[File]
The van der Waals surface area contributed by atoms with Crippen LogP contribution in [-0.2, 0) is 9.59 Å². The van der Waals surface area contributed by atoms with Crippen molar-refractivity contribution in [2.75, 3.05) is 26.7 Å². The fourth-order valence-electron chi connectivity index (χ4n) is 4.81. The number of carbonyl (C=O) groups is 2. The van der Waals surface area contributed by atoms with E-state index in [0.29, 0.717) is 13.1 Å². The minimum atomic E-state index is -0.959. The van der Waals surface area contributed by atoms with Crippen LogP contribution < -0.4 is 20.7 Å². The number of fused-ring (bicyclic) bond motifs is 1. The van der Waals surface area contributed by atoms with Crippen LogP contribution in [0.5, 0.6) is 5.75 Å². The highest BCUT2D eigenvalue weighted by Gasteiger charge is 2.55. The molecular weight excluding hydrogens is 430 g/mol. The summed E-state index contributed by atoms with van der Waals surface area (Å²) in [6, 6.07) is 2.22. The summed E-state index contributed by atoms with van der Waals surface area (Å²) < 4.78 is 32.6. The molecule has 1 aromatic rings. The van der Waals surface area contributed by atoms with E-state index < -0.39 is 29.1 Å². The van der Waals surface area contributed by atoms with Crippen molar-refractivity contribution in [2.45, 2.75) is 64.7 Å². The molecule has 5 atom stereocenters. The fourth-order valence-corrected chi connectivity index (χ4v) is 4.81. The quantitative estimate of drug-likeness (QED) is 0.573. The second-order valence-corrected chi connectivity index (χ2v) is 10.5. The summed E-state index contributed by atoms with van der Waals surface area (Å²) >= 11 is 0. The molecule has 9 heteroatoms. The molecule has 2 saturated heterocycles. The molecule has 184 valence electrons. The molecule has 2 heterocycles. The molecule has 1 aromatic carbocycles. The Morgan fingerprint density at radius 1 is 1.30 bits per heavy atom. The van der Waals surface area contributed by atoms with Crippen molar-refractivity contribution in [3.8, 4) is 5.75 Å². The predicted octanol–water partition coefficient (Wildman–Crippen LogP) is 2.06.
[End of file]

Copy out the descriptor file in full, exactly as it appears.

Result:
The van der Waals surface area contributed by atoms with Crippen LogP contribution in [-0.2, 0) is 9.59 Å². The van der Waals surface area contributed by atoms with Crippen molar-refractivity contribution in [2.75, 3.05) is 26.7 Å². The fourth-order valence-electron chi connectivity index (χ4n) is 4.81. The number of carbonyl (C=O) groups is 2. The van der Waals surface area contributed by atoms with E-state index in [0.29, 0.717) is 13.1 Å². The minimum atomic E-state index is -0.959. The van der Waals surface area contributed by atoms with Crippen LogP contribution < -0.4 is 20.7 Å². The number of fused-ring (bicyclic) bond motifs is 1. The van der Waals surface area contributed by atoms with Crippen LogP contribution in [0.5, 0.6) is 5.75 Å². The highest BCUT2D eigenvalue weighted by Gasteiger charge is 2.55. The molecular weight excluding hydrogens is 430 g/mol. The summed E-state index contributed by atoms with van der Waals surface area (Å²) in [6, 6.07) is 2.22. The summed E-state index contributed by atoms with van der Waals surface area (Å²) < 4.78 is 32.6. The molecule has 1 aromatic rings. The van der Waals surface area contributed by atoms with E-state index < -0.39 is 29.1 Å². The van der Waals surface area contributed by atoms with Crippen molar-refractivity contribution in [2.45, 2.75) is 64.7 Å². The molecule has 5 atom stereocenters. The fourth-order valence-corrected chi connectivity index (χ4v) is 4.81. The quantitative estimate of drug-likeness (QED) is 0.573. The second-order valence-corrected chi connectivity index (χ2v) is 10.5. The summed E-state index contributed by atoms with van der Waals surface area (Å²) >= 11 is 0. The molecule has 9 heteroatoms. The molecule has 2 saturated heterocycles. The molecule has 184 valence electrons. The molecule has 2 heterocycles. The molecule has 1 aromatic carbocycles. The Morgan fingerprint density at radius 1 is 1.30 bits per heavy atom. The van der Waals surface area contributed by atoms with Crippen molar-refractivity contribution in [3.8, 4) is 5.75 Å². The predicted octanol–water partition coefficient (Wildman–Crippen LogP) is 2.06.